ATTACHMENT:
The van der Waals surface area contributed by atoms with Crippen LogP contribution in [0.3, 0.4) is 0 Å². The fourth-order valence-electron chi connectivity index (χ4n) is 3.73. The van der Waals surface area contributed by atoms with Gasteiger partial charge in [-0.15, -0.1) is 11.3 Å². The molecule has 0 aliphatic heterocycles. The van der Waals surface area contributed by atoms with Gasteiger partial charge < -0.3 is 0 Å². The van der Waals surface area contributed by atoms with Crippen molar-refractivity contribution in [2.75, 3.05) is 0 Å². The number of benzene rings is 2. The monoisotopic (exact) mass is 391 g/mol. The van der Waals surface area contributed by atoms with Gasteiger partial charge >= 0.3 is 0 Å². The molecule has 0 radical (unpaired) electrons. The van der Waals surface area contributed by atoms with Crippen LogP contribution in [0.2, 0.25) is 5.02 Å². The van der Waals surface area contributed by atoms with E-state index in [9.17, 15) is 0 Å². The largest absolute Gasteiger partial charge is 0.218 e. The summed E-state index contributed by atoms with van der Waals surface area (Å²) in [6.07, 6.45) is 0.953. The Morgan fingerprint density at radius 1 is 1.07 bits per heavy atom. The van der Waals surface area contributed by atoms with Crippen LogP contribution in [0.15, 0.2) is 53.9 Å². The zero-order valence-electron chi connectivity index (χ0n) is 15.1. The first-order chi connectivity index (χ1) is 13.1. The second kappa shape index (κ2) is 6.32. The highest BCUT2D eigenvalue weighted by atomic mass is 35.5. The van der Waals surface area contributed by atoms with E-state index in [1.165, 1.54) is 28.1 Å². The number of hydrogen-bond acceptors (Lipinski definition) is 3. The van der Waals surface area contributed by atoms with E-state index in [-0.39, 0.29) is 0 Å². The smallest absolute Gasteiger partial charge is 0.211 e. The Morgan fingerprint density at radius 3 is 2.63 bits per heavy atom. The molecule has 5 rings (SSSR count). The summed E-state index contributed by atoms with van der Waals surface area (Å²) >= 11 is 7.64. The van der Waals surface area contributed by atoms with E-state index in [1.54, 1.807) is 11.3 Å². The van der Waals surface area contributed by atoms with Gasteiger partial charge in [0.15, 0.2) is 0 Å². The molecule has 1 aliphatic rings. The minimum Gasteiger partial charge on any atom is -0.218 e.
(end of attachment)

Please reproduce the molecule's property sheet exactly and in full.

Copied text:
The van der Waals surface area contributed by atoms with Crippen LogP contribution in [0.3, 0.4) is 0 Å². The fourth-order valence-electron chi connectivity index (χ4n) is 3.73. The van der Waals surface area contributed by atoms with Gasteiger partial charge in [-0.15, -0.1) is 11.3 Å². The molecule has 0 aliphatic heterocycles. The van der Waals surface area contributed by atoms with Gasteiger partial charge < -0.3 is 0 Å². The van der Waals surface area contributed by atoms with Crippen molar-refractivity contribution in [2.75, 3.05) is 0 Å². The number of benzene rings is 2. The monoisotopic (exact) mass is 391 g/mol. The van der Waals surface area contributed by atoms with Gasteiger partial charge >= 0.3 is 0 Å². The molecule has 0 radical (unpaired) electrons. The van der Waals surface area contributed by atoms with Crippen LogP contribution in [0.2, 0.25) is 5.02 Å². The van der Waals surface area contributed by atoms with E-state index in [9.17, 15) is 0 Å². The largest absolute Gasteiger partial charge is 0.218 e. The summed E-state index contributed by atoms with van der Waals surface area (Å²) in [6.07, 6.45) is 0.953. The Morgan fingerprint density at radius 1 is 1.07 bits per heavy atom. The van der Waals surface area contributed by atoms with Crippen LogP contribution in [0.15, 0.2) is 53.9 Å². The zero-order valence-electron chi connectivity index (χ0n) is 15.1. The first-order chi connectivity index (χ1) is 13.1. The second kappa shape index (κ2) is 6.32. The highest BCUT2D eigenvalue weighted by atomic mass is 35.5. The van der Waals surface area contributed by atoms with E-state index in [1.165, 1.54) is 28.1 Å². The number of hydrogen-bond acceptors (Lipinski definition) is 3. The van der Waals surface area contributed by atoms with E-state index in [-0.39, 0.29) is 0 Å². The smallest absolute Gasteiger partial charge is 0.211 e. The Morgan fingerprint density at radius 3 is 2.63 bits per heavy atom. The molecule has 5 rings (SSSR count). The summed E-state index contributed by atoms with van der Waals surface area (Å²) >= 11 is 7.64. The van der Waals surface area contributed by atoms with E-state index in [1.54, 1.807) is 11.3 Å². The van der Waals surface area contributed by atoms with Gasteiger partial charge in [0.15, 0.2) is 0 Å². The molecule has 1 aliphatic rings. The minimum Gasteiger partial charge on any atom is -0.218 e.